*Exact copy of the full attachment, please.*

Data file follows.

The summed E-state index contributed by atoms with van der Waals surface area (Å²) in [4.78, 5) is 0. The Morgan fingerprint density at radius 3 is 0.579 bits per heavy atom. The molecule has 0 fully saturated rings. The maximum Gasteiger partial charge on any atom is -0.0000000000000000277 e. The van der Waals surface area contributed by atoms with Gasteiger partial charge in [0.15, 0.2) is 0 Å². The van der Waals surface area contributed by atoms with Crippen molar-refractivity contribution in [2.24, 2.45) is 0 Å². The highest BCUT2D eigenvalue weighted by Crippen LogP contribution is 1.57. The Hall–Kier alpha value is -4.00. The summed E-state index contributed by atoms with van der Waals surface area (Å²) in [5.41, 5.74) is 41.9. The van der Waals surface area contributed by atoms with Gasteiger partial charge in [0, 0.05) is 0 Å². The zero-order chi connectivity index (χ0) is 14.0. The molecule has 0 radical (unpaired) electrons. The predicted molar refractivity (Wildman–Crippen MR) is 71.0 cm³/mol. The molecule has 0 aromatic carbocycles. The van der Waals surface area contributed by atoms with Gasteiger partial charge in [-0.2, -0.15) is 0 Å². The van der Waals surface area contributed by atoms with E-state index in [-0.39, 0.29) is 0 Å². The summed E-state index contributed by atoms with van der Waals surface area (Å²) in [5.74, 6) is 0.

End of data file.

The summed E-state index contributed by atoms with van der Waals surface area (Å²) in [4.78, 5) is 0. The Morgan fingerprint density at radius 3 is 0.579 bits per heavy atom. The molecule has 0 fully saturated rings. The maximum Gasteiger partial charge on any atom is -0.0000000000000000277 e. The van der Waals surface area contributed by atoms with Gasteiger partial charge in [0.15, 0.2) is 0 Å². The van der Waals surface area contributed by atoms with Crippen molar-refractivity contribution in [2.24, 2.45) is 0 Å². The highest BCUT2D eigenvalue weighted by Crippen LogP contribution is 1.57. The Hall–Kier alpha value is -4.00. The summed E-state index contributed by atoms with van der Waals surface area (Å²) in [5.41, 5.74) is 41.9. The van der Waals surface area contributed by atoms with Gasteiger partial charge in [0, 0.05) is 0 Å². The zero-order chi connectivity index (χ0) is 14.0. The molecule has 0 radical (unpaired) electrons. The predicted molar refractivity (Wildman–Crippen MR) is 71.0 cm³/mol. The molecule has 0 aromatic carbocycles. The van der Waals surface area contributed by atoms with Gasteiger partial charge in [-0.2, -0.15) is 0 Å². The van der Waals surface area contributed by atoms with E-state index in [-0.39, 0.29) is 0 Å². The summed E-state index contributed by atoms with van der Waals surface area (Å²) in [5.74, 6) is 0.